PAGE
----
If you ever thought of writing a book, or contributing to a book, but wanted to dip your toes in first, this is an opportunity.  I have a handful of crypo cases worked and Tim has more than a bit of research into cryptocurrency investigations.  I already have a few offers of case studies and research that I will be taking people up on; however, if you have interest as a contributor, email me (This email address is being protected from spambots. You need JavaScript enabled to view it.).  Whether you'd like one of your cases featured in a case study, share some things you did in a case, or share some research findings, we are open to all.  That what we use is credited directly to you in a peer-reviewed, tech-edited, professionally published digital forensics book.  

On case studies you may want to use, I am way familiar with police cases, privacy, and legal restrictions on public disemination. I am also aware of public records laws and if you have a case to talk about, I can easily formally receive a copy through public records and be able to talk to you about it without worrying of releasing any information that should not be released.

On research, if you have done some work already, we're glad to incorporate part or whole, as you would like seen in the book.

Our goal is not fame or fortune, but to write the best book on a topic that will be red hot sooner than you think.  But if you want to be famous...get ahold of me. I'll put in you in the book :)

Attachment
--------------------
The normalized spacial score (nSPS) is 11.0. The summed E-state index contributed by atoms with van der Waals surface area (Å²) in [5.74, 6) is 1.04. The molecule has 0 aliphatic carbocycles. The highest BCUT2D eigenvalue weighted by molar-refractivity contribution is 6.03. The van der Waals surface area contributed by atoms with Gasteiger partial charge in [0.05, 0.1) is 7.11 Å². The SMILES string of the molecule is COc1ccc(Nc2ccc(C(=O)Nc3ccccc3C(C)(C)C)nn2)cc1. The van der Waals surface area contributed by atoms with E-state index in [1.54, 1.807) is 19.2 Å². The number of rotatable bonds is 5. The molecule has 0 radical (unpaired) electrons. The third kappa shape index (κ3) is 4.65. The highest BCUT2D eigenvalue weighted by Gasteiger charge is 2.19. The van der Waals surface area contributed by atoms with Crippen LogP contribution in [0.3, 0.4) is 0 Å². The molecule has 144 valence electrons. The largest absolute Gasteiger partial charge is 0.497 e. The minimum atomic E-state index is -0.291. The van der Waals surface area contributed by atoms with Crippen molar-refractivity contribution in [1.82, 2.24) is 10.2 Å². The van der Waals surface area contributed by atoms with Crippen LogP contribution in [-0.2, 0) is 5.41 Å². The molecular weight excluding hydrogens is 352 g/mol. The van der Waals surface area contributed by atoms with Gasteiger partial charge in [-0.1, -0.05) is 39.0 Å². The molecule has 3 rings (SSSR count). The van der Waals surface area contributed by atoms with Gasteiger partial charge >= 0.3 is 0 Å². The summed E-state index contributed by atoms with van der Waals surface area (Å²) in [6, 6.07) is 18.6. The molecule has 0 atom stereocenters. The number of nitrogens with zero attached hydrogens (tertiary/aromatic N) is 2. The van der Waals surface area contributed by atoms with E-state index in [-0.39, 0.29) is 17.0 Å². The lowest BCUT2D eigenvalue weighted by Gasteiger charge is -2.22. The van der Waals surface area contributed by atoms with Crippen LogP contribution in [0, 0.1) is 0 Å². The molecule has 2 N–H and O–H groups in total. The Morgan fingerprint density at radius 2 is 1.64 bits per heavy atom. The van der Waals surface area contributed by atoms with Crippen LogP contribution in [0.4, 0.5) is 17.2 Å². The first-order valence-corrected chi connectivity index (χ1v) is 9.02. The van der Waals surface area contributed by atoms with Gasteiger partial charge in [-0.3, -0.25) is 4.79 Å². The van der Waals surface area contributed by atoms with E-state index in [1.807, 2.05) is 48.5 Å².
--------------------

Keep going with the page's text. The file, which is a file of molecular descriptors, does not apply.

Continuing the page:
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Bitcoin Forensics

Two books in the works.

In between the adventures in life and work, I have been busy with writing.  One, a fiction book, is expected to be in print next year (all on the publisher's schedule).  It’s an exciting book and sure to grab your attention. More on that sometime later.  The second book is another nonfiction forensics book, Bitcoin Forensics 😊.

There were a few topics I wanted to write about for my next forensic book; however, considering the recent cases involving cryptocurrency, Bitcoin Forensics is at the top of the list.  A couple of points on the book before you make an assumption about what the book is or is not:

1. The book is not anti-cryptocurrency.  In fact, this book is pro-cryptocurrency not only as use as a currency, but as an investigative target for investigators when following the money.

2.The book will not be about only Bitcoin.  The book will cover cryptocurrency in totality of all-the-coins, to include the major coins (Bitcoin, Ethereum, etc…) and the Altcoins.

 

Like my other books, it will be written for the practitioner, the investigator, and the court officer with duties of trying cases involving cryptocurrency.  Our goal is to write a book that you can read and put to use on day-one.  Oh yeah, did I say “our”?  I sure did.  Tim Carver is my co-author.   If you know of Professor Carver, then you know that you will be learning all you need with the investigative aspects of cryptocurrency in your cases.  Additionally, we have a few contributors (and on the lookout for more!) that have either conducted extensive research or have conducted successfully cases with cryptocurrency as a money laundering aspect of their cases.